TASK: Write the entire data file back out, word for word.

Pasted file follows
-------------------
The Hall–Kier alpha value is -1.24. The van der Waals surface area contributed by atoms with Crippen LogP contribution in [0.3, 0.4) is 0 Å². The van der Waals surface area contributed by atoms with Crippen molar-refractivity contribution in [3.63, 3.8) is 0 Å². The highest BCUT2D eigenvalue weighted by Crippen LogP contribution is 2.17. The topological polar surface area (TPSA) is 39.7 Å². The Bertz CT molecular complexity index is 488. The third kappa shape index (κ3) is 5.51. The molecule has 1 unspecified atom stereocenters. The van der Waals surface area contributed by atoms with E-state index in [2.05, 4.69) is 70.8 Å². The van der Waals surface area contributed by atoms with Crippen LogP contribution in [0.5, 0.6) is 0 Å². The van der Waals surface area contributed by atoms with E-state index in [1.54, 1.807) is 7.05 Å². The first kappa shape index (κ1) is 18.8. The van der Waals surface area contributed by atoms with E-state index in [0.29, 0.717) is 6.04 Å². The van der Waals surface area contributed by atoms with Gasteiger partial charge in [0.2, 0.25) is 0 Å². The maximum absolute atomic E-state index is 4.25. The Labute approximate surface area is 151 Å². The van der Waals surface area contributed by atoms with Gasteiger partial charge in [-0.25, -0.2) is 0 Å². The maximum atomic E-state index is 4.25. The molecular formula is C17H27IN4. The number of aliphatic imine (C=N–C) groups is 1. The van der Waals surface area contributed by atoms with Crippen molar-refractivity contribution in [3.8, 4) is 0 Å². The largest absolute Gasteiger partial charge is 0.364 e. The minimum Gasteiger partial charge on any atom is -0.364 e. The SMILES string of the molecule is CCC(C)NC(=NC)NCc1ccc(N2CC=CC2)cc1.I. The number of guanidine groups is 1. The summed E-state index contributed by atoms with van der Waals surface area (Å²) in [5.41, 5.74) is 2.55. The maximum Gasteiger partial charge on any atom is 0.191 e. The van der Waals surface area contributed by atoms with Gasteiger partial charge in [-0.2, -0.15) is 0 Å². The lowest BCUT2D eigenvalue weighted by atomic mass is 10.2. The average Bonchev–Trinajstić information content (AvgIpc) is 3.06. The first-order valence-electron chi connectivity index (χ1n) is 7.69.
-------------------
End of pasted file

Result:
The Hall–Kier alpha value is -1.24. The van der Waals surface area contributed by atoms with Crippen LogP contribution in [0.3, 0.4) is 0 Å². The van der Waals surface area contributed by atoms with Crippen molar-refractivity contribution in [3.63, 3.8) is 0 Å². The highest BCUT2D eigenvalue weighted by Crippen LogP contribution is 2.17. The topological polar surface area (TPSA) is 39.7 Å². The Bertz CT molecular complexity index is 488. The third kappa shape index (κ3) is 5.51. The molecule has 1 unspecified atom stereocenters. The van der Waals surface area contributed by atoms with E-state index in [2.05, 4.69) is 70.8 Å². The van der Waals surface area contributed by atoms with Crippen LogP contribution in [0.5, 0.6) is 0 Å². The van der Waals surface area contributed by atoms with E-state index in [1.54, 1.807) is 7.05 Å². The first kappa shape index (κ1) is 18.8. The van der Waals surface area contributed by atoms with E-state index in [0.29, 0.717) is 6.04 Å². The van der Waals surface area contributed by atoms with Gasteiger partial charge in [0.2, 0.25) is 0 Å². The maximum absolute atomic E-state index is 4.25. The Labute approximate surface area is 151 Å². The van der Waals surface area contributed by atoms with Gasteiger partial charge in [-0.25, -0.2) is 0 Å². The maximum atomic E-state index is 4.25. The molecular formula is C17H27IN4. The number of aliphatic imine (C=N–C) groups is 1. The van der Waals surface area contributed by atoms with Crippen molar-refractivity contribution in [3.8, 4) is 0 Å². The largest absolute Gasteiger partial charge is 0.364 e. The minimum Gasteiger partial charge on any atom is -0.364 e. The SMILES string of the molecule is CCC(C)NC(=NC)NCc1ccc(N2CC=CC2)cc1.I. The number of guanidine groups is 1. The summed E-state index contributed by atoms with van der Waals surface area (Å²) in [5.41, 5.74) is 2.55. The maximum Gasteiger partial charge on any atom is 0.191 e. The van der Waals surface area contributed by atoms with Gasteiger partial charge in [-0.2, -0.15) is 0 Å². The lowest BCUT2D eigenvalue weighted by atomic mass is 10.2. The average Bonchev–Trinajstić information content (AvgIpc) is 3.06. The first-order valence-electron chi connectivity index (χ1n) is 7.69.